NTSB Identification: LAX02FA251.
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Accident occurred Sunday, August 11, 2002 in Bishop, CA
Probable Cause Approval Date: 03/30/2004
Aircraft: Aero Commander 690A, registration: N690TB
Injuries: 4 Fatal.
NTSB investigators either traveled in support of this investigation or conducted a significant amount of investigative work without any travel, and used data obtained from various sources to prepare this aircraft accident report.
The pilot entered the left-hand traffic pattern at an uncontrolled airport on a dark moonless night. Witnesses reported observing the airplane in a left descending turn. As the airplane turned onto the base leg, its left bank angle suddenly became steep. The airplane rapidly descended until colliding with level desert terrain 1.63 nm from runway 30's threshold. There were no ground reference lights in the accident site area. An examination of the airplane structure, control systems, engines, and propellers did not reveal any evidence of preimpact malfunctions or failures. Signatures consistent with engine power were found in both the engines and the propellers. The wreckage examination revealed that the airplane descended into the terrain in a left wing and nose low attitude. Fragmentation evidence, consisting of the left navigation light lens and left propeller spinner, was found near the initial point of impact. The wreckage was found principally distributed along a 307- to 310-degree bearing, over a 617-foot-long path. The bearing between the initial point of impact and the runway threshold was 319 degrees. The pilot's total logged experience in the accident airplane was 52 hours, of which only 1.6 hours were at night. The pilot was familiar with the area, but he had made only two nighttime landings within the preceding 90 days. Review of the recorded ATC communications tapes did not reveal any evidence of pilot impairment during voice communications with the pilot.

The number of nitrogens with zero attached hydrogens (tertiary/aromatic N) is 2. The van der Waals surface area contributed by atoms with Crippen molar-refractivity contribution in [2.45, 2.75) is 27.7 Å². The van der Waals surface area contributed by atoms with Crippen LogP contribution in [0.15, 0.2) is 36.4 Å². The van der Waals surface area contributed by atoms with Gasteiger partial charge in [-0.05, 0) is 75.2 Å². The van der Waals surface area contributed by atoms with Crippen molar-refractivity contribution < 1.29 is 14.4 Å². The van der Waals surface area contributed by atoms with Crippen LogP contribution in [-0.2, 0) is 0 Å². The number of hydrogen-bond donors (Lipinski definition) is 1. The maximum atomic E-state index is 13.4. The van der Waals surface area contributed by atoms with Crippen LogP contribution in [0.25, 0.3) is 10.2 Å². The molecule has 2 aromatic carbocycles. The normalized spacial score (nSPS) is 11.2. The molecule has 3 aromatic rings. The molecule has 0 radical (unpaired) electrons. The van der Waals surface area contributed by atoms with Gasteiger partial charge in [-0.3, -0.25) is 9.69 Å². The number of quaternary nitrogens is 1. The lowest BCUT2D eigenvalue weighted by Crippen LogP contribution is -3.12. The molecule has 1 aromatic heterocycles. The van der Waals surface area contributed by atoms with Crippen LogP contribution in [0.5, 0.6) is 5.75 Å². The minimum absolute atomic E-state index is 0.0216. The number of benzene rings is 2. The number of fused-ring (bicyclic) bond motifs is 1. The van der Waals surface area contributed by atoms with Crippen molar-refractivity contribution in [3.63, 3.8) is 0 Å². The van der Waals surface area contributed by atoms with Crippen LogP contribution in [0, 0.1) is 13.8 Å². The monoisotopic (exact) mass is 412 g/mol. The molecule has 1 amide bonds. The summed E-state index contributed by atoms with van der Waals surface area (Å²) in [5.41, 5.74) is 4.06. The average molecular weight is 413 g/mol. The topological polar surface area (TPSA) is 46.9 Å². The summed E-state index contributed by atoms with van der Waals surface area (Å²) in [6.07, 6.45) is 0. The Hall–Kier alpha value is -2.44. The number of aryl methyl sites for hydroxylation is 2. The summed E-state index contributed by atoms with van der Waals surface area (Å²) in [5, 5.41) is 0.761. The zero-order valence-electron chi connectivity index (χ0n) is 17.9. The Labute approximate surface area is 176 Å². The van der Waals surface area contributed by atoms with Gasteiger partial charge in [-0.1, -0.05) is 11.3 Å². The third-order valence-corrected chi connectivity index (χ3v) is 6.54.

The National Transportation Safety Board determines the probable cause(s) of this accident to be: The pilot's failure to maintain an appropriate terrain clearance altitude while maneuvering in the traffic pattern due to the sensory and visual illusions created by a lack of ground reference lights and/or terrain conspicuity, and the dark nighttime conditions. Full narrative available
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